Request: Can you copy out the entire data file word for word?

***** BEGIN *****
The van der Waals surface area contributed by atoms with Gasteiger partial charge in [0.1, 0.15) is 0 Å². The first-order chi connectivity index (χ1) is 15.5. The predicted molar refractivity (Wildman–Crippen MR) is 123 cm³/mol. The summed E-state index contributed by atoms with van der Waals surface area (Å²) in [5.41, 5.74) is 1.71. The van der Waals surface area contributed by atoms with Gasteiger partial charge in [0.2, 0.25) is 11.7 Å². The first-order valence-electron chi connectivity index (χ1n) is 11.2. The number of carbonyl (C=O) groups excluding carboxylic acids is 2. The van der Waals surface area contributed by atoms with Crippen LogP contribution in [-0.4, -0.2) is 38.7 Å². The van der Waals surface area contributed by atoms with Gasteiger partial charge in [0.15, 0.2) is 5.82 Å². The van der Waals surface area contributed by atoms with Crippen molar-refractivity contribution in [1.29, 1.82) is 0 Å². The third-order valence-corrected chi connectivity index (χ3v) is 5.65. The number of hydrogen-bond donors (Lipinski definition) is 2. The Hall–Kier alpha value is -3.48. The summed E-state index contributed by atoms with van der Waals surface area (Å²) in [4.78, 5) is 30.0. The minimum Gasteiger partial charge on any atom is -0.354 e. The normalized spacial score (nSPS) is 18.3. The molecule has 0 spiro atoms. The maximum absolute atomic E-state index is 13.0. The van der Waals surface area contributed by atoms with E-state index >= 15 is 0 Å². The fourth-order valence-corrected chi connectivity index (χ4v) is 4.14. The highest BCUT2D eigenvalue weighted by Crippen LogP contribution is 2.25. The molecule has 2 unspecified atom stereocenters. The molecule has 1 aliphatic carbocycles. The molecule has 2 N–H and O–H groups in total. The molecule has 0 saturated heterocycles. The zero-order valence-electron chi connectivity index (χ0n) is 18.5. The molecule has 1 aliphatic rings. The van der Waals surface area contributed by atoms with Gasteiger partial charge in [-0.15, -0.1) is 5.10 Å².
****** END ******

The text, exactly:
The van der Waals surface area contributed by atoms with Gasteiger partial charge in [0.1, 0.15) is 0 Å². The first-order chi connectivity index (χ1) is 15.5. The predicted molar refractivity (Wildman–Crippen MR) is 123 cm³/mol. The summed E-state index contributed by atoms with van der Waals surface area (Å²) in [5.41, 5.74) is 1.71. The van der Waals surface area contributed by atoms with Gasteiger partial charge in [0.2, 0.25) is 11.7 Å². The first-order valence-electron chi connectivity index (χ1n) is 11.2. The number of carbonyl (C=O) groups excluding carboxylic acids is 2. The van der Waals surface area contributed by atoms with Crippen LogP contribution in [-0.4, -0.2) is 38.7 Å². The van der Waals surface area contributed by atoms with Gasteiger partial charge in [0.15, 0.2) is 5.82 Å². The van der Waals surface area contributed by atoms with Crippen molar-refractivity contribution in [1.29, 1.82) is 0 Å². The third-order valence-corrected chi connectivity index (χ3v) is 5.65. The number of hydrogen-bond donors (Lipinski definition) is 2. The Hall–Kier alpha value is -3.48. The summed E-state index contributed by atoms with van der Waals surface area (Å²) in [4.78, 5) is 30.0. The minimum Gasteiger partial charge on any atom is -0.354 e. The normalized spacial score (nSPS) is 18.3. The molecule has 0 spiro atoms. The maximum absolute atomic E-state index is 13.0. The van der Waals surface area contributed by atoms with E-state index >= 15 is 0 Å². The fourth-order valence-corrected chi connectivity index (χ4v) is 4.14. The highest BCUT2D eigenvalue weighted by Crippen LogP contribution is 2.25. The molecule has 2 unspecified atom stereocenters. The molecule has 1 aliphatic carbocycles. The molecule has 2 N–H and O–H groups in total. The molecule has 0 saturated heterocycles. The zero-order valence-electron chi connectivity index (χ0n) is 18.5. The molecule has 1 aliphatic rings. The van der Waals surface area contributed by atoms with Gasteiger partial charge in [-0.15, -0.1) is 5.10 Å².